Scattered snapshots on Law & Order from my mind’s scrapbook - Alcyonenews

Go to content

Main menu:

Posted October 25, 2021

Scattered snapshots on Law & Order from my mind’s scrapbook

“Shocked and saddened by the killing of a long-serving British MP on Friday, Canadian politicians say the threat of a similar incident in Canada appears to be growing.”

That is a headline I read. What will the Canadian politicians do to lead society to prempt causes of this? That is what I would like to read ...

I have no reason to believe that British MP David Amess, was less than a fine man. But this is a secondary consideration in a society civilized to the level of deeming capital punishment a cruel, inhuman and unjust action. Hurting anyone is bad and as sensitive as we are, we lament anyone going in so sad a way. In other words, of primary concern is that someone lost his life because somebody else else became “judge jury and executioner” and took that life. We also lament the manifestation that so much badness  lurks in our midst.

This reflects on  all of us, world wide. While we cannot eliminate crime, every society, tries and to a certain level, succeeds to reduce it, but the success is not enough, for the process is unending. The gain we make neither suffices for peace nor does it make such acts  easy to endure. Hence, what matters is whether we are trying hard enough to learn about the causes and whether we do the best we can to learn “how” to minimize such crimes. I am of the belief that we can do better on all fronts. But since undoing the past is impossible in the world in which we live, where “Tempus Regit” ( = Time Rules, as Virgil put it), the question is: Are we going to learn and are we willing to persevere through all it may take to make things better?  Lamenting the past is comforting but hope lies in dreaming of a better future. Leave the past, live in the now and shape the future.  Virgil thinks we can do it if we “Possunt quia posse vintetur”, ( = “we can do I it if we believe we can do it”). Virgil urges us to boost our self-confidence for without that nothing of what must be done will be done. I guess that is what David Amess would like us to do ...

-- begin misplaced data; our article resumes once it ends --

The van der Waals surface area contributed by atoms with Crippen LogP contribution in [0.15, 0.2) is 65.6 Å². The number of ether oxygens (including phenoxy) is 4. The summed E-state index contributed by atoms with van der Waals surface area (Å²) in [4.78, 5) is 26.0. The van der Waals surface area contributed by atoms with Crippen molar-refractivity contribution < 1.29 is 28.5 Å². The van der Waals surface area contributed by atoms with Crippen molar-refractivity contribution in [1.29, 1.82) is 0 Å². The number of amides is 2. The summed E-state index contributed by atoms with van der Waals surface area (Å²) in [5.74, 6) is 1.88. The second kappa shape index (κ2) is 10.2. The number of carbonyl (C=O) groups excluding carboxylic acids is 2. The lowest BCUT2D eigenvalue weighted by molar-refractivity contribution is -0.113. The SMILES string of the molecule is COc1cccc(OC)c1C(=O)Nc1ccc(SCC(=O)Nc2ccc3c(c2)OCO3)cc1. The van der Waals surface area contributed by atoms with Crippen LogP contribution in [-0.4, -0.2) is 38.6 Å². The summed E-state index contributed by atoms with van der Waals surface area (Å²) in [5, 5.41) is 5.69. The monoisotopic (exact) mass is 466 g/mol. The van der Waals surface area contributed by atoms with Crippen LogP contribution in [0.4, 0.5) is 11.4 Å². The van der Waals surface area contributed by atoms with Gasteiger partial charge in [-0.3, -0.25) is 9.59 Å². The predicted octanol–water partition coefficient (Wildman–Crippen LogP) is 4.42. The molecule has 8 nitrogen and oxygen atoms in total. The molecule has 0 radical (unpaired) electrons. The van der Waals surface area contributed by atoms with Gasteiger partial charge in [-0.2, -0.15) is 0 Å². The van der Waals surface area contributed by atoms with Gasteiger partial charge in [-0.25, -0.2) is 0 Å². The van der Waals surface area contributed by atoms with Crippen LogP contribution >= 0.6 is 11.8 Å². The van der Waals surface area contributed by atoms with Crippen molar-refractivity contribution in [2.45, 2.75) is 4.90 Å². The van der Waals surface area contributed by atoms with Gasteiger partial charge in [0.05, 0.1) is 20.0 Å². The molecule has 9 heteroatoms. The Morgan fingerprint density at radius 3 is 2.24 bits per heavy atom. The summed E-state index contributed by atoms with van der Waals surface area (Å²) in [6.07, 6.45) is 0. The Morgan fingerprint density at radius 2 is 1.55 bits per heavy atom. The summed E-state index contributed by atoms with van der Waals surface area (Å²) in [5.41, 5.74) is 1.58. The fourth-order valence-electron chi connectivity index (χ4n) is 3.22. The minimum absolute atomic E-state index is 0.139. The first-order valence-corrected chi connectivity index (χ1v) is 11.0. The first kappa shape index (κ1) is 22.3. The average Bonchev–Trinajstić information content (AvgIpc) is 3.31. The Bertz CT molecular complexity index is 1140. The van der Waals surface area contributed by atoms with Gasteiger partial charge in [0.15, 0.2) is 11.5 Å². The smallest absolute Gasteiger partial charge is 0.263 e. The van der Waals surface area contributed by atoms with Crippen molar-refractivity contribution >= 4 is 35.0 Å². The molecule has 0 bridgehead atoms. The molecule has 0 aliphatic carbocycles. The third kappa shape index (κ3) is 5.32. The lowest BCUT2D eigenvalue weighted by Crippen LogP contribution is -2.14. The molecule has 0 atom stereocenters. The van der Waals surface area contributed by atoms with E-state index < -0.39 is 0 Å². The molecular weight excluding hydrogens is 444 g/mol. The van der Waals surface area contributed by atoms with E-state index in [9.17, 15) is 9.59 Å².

That is my column for this issue, but I will append to that three snapshots from my mind’s scrapbook:

My mother’s cousin, a psychiatrist confined a man in the asylum for his  healing and for the security of the community. Eventually he decided that the patient had been cured enough and allowed the asylum to release him. A week or so later, he knocked on the doctor’s door. When the  doctor opened the door  the psychopath shot the psychiatrist dead.

A few years back the Mayor of Vancouver was Tom Campbell. He was kind of outspoken but his utterances were, well ... let’s say funny. His moniker was “Tom Terrific”.

Once, Tom-T incited controversy with his decision to replace the police billy sticks with bigger ones. When the Mayor of Calgary paid a visit to Vancouver and as the protocol decrees met with his Vancouver counterpart,  Tom-T councelled the C-Mayor, to buy long sticks for the Calgary cops, too. Tom-T “reasoned” that longer billy sticks would help the police subdue communists (Tom was routinely referring to hippies and protesters as “Commies”). Calmly the C- Mayor assured Tom-T that in Calgary there were no communists. Quick as a wink, Tom-T flabbergasted the C-Mayor once again: “You buy long sticks for the police and send them out to search for Commies – you will be surprised how many they will find”, Tom-T said with the seriousness mayors command.  The C-Mayor fell speechless ...  

I duly appreciate a job well-done but do so silently -- I make noises when I deem improvement possible and necessary. Yet, rarely as it happens, I give in to temptation to praise those who who do it right or better. Such a person, was Constable Ace Mainwaring a Softspring icon of yesteryear. No, I do not want to detract from the appreciation of the dedication and the integrity of  “society’s finest”, but not unlike the proverbial rotten apple in the bushel, there are outstanding good apples too. Such was Ace (I presume Ace is no longer with the RCMP). He ran the Island smoothly using words and smiles never a billy stick.

He was a rebel, kind of  “insubordinate” to the Force’s  regulations, as he loathed  wearing a gun and would sneak out of the detachment without one. The scenario of Ace donning a flackjacket evokes a chuckle. He went around “his” Island gun-naked and we looked to him as “our” Cop.  He was exceptional and those whom he served fondly remember him.

Back to content | Back to main menu